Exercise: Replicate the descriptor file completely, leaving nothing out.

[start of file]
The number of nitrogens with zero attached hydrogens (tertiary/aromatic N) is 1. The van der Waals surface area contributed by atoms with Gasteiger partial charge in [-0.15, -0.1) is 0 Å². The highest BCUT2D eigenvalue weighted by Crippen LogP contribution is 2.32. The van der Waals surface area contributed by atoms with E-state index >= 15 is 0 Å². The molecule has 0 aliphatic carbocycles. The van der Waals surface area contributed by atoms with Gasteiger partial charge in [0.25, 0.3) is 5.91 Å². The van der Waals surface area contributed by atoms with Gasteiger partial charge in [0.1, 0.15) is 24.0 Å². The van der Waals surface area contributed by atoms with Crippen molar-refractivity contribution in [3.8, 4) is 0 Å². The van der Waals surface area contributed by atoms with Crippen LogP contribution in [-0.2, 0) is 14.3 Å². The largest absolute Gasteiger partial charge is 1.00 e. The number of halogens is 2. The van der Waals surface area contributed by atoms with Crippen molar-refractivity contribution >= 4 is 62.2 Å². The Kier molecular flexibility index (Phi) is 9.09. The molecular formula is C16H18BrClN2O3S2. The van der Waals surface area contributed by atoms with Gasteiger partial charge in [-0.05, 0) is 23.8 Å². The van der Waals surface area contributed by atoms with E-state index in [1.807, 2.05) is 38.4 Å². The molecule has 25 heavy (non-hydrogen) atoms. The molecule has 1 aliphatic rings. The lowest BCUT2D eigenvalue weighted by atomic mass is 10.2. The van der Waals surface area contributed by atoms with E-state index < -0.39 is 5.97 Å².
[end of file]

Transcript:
The number of nitrogens with zero attached hydrogens (tertiary/aromatic N) is 1. The van der Waals surface area contributed by atoms with Gasteiger partial charge in [-0.15, -0.1) is 0 Å². The highest BCUT2D eigenvalue weighted by Crippen LogP contribution is 2.32. The van der Waals surface area contributed by atoms with E-state index >= 15 is 0 Å². The molecule has 0 aliphatic carbocycles. The van der Waals surface area contributed by atoms with Gasteiger partial charge in [0.25, 0.3) is 5.91 Å². The van der Waals surface area contributed by atoms with Gasteiger partial charge in [0.1, 0.15) is 24.0 Å². The van der Waals surface area contributed by atoms with Crippen molar-refractivity contribution in [3.8, 4) is 0 Å². The van der Waals surface area contributed by atoms with Crippen LogP contribution in [-0.2, 0) is 14.3 Å². The largest absolute Gasteiger partial charge is 1.00 e. The number of halogens is 2. The van der Waals surface area contributed by atoms with Crippen molar-refractivity contribution >= 4 is 62.2 Å². The Kier molecular flexibility index (Phi) is 9.09. The molecular formula is C16H18BrClN2O3S2. The van der Waals surface area contributed by atoms with Gasteiger partial charge in [-0.05, 0) is 23.8 Å². The van der Waals surface area contributed by atoms with E-state index in [1.807, 2.05) is 38.4 Å². The molecule has 25 heavy (non-hydrogen) atoms. The molecule has 1 aliphatic rings. The lowest BCUT2D eigenvalue weighted by atomic mass is 10.2. The van der Waals surface area contributed by atoms with E-state index < -0.39 is 5.97 Å².